“Yes, we’re, ummmm……”
We were taken aback. It had been so long since we’d had a real conversation in a shop – no hand gestures, facial expressions or body contortions needed – that we temporarily forgot how to respond.
It took a few moments before a stupid grin broke over both our faces and we were able to finish the the sentence. The stupid grin stayed throughout the evening.
Irish whiskey successfully located, we carried on to immigration and customs. Dozens of Australians had warned us about this part. Loads of stories came our way about how the bikes might be put in quarantine, our camping gear carefully looked at, our food confiscated.
We braced for a real grilling and stepped forward to explain why we’d checked ‘yes’ to more than half the answers on the entry form. Medicines, food, animal products, things with soil and goods worth more than $900. We had it all.
“Hello Sir. Hello Ma’am. Where are you coming from? What’s this about medicines? Just your personal supply? Thanks very much. Have a nice visit.”
Wow. That was easy. It took all of 30 seconds and no one wanted to see our proof of onward travel or e-visas, which we’d been told to carry.
Next up was quarantine and here we really expected a long wait and a real inspection. As if he could read our minds, one official saw our bike boxes approaching and quipped with a wink “Here comes double trouble!”
Again though, the whole procedure was quick and easy. A quick look at our food – we both bet on at least one item confiscated but it was all approved – and a cursory glance at the bikes and we were through with a wave and a smile from the guards, who even helped repack our bags and retape our bike boxes. Our camping gear didn’t even get a brief look.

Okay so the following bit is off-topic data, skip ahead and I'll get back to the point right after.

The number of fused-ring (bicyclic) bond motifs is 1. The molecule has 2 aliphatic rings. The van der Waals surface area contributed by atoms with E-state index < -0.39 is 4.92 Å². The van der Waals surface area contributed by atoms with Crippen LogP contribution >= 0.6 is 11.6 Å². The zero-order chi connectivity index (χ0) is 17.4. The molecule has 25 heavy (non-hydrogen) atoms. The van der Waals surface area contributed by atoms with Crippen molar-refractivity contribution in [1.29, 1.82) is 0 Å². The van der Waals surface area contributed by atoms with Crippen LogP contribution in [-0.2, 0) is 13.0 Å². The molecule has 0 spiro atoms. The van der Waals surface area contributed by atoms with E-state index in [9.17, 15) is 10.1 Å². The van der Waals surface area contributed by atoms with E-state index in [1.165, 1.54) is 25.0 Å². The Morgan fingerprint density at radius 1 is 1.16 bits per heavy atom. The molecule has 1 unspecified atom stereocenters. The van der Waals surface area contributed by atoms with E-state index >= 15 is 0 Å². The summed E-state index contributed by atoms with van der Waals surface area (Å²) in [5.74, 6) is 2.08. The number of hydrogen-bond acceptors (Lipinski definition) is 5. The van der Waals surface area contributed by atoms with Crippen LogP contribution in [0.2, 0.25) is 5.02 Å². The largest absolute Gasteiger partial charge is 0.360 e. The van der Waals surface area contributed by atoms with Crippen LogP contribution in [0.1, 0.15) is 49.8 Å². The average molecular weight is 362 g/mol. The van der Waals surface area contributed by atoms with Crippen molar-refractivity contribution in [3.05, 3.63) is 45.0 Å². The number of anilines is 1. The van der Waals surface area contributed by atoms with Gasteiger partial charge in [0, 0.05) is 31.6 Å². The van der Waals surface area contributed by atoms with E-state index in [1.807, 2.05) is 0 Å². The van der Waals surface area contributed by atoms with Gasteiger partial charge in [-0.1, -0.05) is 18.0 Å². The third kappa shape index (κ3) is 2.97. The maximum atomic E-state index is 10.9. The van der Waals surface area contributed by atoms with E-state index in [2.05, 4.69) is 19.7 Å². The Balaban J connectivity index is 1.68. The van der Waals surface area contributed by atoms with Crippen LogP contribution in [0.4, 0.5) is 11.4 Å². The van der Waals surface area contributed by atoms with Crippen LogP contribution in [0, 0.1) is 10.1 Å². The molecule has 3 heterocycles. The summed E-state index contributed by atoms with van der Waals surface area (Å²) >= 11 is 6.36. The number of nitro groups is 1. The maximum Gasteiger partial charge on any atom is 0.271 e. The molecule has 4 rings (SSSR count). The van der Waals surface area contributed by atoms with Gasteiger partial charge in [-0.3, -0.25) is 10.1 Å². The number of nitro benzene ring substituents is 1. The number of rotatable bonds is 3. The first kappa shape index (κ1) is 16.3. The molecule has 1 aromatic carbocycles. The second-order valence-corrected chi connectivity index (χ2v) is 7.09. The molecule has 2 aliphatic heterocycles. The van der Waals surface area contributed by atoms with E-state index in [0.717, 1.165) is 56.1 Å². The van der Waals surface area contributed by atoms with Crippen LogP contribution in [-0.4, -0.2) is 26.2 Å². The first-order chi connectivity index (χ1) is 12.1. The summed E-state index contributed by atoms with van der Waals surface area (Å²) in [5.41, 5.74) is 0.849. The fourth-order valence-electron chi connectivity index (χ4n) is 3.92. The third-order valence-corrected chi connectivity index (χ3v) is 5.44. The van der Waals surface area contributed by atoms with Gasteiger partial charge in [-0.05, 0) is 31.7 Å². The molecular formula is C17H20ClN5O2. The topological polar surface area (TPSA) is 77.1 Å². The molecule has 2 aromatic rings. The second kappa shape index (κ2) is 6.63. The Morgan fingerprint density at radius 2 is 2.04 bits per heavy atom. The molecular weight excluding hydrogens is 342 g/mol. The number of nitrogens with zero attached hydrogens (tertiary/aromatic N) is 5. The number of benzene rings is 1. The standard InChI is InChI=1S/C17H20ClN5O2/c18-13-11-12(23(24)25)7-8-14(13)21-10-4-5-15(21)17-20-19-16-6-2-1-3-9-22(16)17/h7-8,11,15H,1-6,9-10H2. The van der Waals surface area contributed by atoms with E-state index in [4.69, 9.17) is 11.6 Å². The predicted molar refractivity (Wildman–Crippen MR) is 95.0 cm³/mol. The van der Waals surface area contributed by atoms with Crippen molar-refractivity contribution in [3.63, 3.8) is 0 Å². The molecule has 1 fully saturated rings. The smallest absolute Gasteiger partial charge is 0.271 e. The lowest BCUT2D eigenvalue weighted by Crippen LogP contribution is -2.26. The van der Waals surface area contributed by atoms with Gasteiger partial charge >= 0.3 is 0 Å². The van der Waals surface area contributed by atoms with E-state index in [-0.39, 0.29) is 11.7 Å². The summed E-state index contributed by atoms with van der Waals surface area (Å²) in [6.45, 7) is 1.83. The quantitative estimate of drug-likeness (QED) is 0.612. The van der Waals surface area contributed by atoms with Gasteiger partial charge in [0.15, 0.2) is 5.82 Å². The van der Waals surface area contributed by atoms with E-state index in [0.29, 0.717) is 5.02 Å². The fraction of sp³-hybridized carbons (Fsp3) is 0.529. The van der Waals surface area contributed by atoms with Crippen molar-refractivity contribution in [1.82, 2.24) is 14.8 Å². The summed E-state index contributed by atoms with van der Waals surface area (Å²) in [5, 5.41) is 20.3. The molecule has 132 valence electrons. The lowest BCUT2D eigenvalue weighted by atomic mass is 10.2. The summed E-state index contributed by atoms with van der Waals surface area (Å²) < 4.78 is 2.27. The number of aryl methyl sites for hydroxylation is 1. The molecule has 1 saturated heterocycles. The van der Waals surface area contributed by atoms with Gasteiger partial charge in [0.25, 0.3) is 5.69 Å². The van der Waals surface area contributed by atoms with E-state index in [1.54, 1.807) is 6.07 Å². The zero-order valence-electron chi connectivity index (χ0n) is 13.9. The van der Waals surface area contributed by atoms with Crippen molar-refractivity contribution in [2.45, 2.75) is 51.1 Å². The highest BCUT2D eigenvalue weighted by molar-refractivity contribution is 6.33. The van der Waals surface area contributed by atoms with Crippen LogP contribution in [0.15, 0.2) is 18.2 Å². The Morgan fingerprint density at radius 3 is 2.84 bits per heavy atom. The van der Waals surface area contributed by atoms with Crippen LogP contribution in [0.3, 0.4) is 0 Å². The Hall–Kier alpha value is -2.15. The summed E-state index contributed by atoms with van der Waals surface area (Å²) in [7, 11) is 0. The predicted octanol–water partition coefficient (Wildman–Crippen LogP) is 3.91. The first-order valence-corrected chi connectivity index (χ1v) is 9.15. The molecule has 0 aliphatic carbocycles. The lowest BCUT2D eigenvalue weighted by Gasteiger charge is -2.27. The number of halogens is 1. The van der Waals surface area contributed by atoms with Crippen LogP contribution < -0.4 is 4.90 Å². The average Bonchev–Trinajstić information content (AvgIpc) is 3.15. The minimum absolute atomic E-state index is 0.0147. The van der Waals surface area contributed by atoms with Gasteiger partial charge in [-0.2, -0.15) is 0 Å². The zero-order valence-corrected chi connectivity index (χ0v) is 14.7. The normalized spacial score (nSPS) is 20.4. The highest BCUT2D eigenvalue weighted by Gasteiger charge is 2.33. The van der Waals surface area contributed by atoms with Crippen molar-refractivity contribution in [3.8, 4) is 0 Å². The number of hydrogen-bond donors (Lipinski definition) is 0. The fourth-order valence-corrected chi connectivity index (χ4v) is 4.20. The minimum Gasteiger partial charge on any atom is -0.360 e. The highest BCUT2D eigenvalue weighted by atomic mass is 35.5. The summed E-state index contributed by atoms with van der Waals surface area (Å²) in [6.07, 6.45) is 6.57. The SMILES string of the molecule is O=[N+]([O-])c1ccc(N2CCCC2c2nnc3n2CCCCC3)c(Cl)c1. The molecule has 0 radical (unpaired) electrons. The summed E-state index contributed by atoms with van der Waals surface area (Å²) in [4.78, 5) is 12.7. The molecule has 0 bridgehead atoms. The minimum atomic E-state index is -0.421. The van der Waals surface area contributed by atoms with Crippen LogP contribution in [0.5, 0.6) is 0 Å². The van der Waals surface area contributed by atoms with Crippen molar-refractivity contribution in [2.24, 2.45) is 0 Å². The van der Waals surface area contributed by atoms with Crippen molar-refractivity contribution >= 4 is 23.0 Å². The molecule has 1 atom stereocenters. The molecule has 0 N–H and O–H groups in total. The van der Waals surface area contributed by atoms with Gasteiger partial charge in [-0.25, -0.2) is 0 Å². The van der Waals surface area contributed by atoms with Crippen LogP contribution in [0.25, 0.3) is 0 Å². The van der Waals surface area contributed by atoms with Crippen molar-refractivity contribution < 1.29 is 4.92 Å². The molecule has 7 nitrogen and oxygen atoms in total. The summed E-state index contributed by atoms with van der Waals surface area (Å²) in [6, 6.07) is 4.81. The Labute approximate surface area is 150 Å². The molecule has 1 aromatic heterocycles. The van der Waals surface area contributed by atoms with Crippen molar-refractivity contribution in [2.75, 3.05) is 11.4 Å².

All in all, the Aussies win our vote for friendliest and easiest border crossing of the trip.
If we’re giving awards at the end of our journey, the Aussies might be in the running for a second prize: best taxi drivers.
“Pick me! Pick me!” shouted one man, jumping up and down with a smile and waving us towards his car. “Awww, his car isn’t big enough,” said another. “Go see the Kiwi down there.” “Nah, I can take them in my station wagon,” said a third.
We definitely weren’t used to taxi drivers fighting over us and all our awkward luggage. In the end we picked the Kiwi with his huge van. All the bikes and bags were loaded in on his wheelchair lift. The guy was a joke a minute and told us how he made more money driving a taxi than working as a nurse.
Rikus, our host, also turned out to be a star, welcoming us late in the evening with a drink and a comfortable room all to ourselves – one final reprieve from the tent before we head out on the road tomorrow.
After a sleep, we got the bikes back together (no damage, just a couple small scratches) and headed out for a tour of the town with Rikus. The weather was just perfect for cycling – a little cool with a light breeze – and after so much sweating in Asia we thought we’d died and gone to heaven.
It wasn’t just the weather in Perth that impressed us. They had really neat things like green grass, sprinklers, drinkable water out of taps, rubbish bins and, best of all, a big selection of cheese in the supermarket. We just about fell over when we found the parks had free electric barbeques.
We love this country!!
The only black mark in Australia’s book might be internet access. At $2 for 15 minutes in the tourist bureau, it’s a bit out of our range. If you don’t hear from us for a while, we haven’t been jumped on by a kangaroo. We just haven’t found the library.